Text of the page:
(With thanks to François Rivière)
The “Troubles Thriller” is an international genre. Albeit peripheral, and taking place in a small country, the conflict in Northern Ireland has generated a flurry of crime novels set there during the Troubles. In addition to the several hundreds Crime and spy novels written in Britain and in America on the ” Troubles” in Northern Ireland, there have been a number of novels written on this subject by European Crime authors and published in their own countries. These works have very rarely been translated into English (nor, as a rule in many other languages), as they primarily targeted their own domestic market, and sought to offer there a similar fare to the Tom Clancy, Jack Higgins and others who dominated the genre. They might be derivative, but this in itself does not make them redundant. Their take on the conflict is often highly idiosyncratic. They are controversial, but they were read by hundred thousands, if not by millions of readers. The political views they display and the representations of Ireland which they carry are of interest, making the books precious sources for a cultural history of European responses to the situation in Ireland. With all its stereotyping, essentialisms, and anachronisms, San-Antonio, for example, has set no less than four novels in his eponymous Fleuve Noir Series in Ireland, starting after the beginning of the troubles.
Hue, dada ! (October 1977)
Laissez pousser les asperges (October 1984)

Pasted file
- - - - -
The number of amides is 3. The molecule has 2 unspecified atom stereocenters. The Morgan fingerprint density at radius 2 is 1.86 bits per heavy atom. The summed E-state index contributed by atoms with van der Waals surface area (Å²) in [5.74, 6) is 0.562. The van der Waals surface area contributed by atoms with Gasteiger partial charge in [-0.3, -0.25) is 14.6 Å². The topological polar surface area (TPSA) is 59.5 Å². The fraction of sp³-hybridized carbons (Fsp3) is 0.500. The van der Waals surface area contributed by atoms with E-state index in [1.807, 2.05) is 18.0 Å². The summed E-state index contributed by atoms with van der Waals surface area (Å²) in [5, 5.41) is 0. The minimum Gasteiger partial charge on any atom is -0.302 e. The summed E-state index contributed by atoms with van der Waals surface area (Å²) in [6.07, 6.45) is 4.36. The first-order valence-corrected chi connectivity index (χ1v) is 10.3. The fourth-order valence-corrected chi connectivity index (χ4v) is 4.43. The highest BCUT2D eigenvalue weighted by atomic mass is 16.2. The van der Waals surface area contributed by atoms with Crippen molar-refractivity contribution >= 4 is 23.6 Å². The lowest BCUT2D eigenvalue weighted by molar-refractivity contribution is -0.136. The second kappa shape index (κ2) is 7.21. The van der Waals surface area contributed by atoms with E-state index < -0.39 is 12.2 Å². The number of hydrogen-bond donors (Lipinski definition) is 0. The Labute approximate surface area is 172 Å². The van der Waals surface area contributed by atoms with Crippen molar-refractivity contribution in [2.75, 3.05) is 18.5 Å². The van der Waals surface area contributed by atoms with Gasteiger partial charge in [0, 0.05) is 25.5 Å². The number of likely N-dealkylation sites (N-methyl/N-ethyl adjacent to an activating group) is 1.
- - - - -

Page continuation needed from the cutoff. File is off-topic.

La Fête des paires (October 1986)
Les eunuques ne sont jamais chauves (June 1995)
Unlike many others (for example Gerard de Villiers’s Furie à Belfast (1974), which, incidentally, was translated into English (The Belfast Connection, Pinnacle Books, 1976) and other languages), San-Antonio’s narration seems intent on avoiding to exploit the troubles. The novels conspicuously write around them. San-Antonio apparently tries to find a way to write about Ireland (and what is more, about violence in Ireland) almost without mentioning the elephant in the room, the war raging outside of the diegesis and broadcast at the same time in the media worldwide. The avoidance of binary representations of parties in the conflict is not enough however to prevent a static view of Ireland . Is it rather the opposite, as in keeping away from political events the books tend to present a de-historicized vision of an Ireland, not so much permanent, as suspended in time.
Another, very different example of European creative readings of recent Irish History is Le Serment de Shannon, the novel by Claude Rank, published in 1975 in the Espionnage, Fleuve Noir Series. Rank, born 1925, a veteran of the battles in Italy and Germany towards the end of WWII, is primarily known as a crime fiction author. He published more than 40 novels in the Spécial Police Series (see appendix, below). Following his publisher’s (Fleuve Noir) encouragements to embrace the marketable Spy fiction genre, he became, too, one of the leading authors of the “Espionnage” Series.
Le Serment de Shannon is part of his ” Le Monde en marche” novels, scattered around warzones and flashpoints of 1960’s and 1970’s diplomatic history.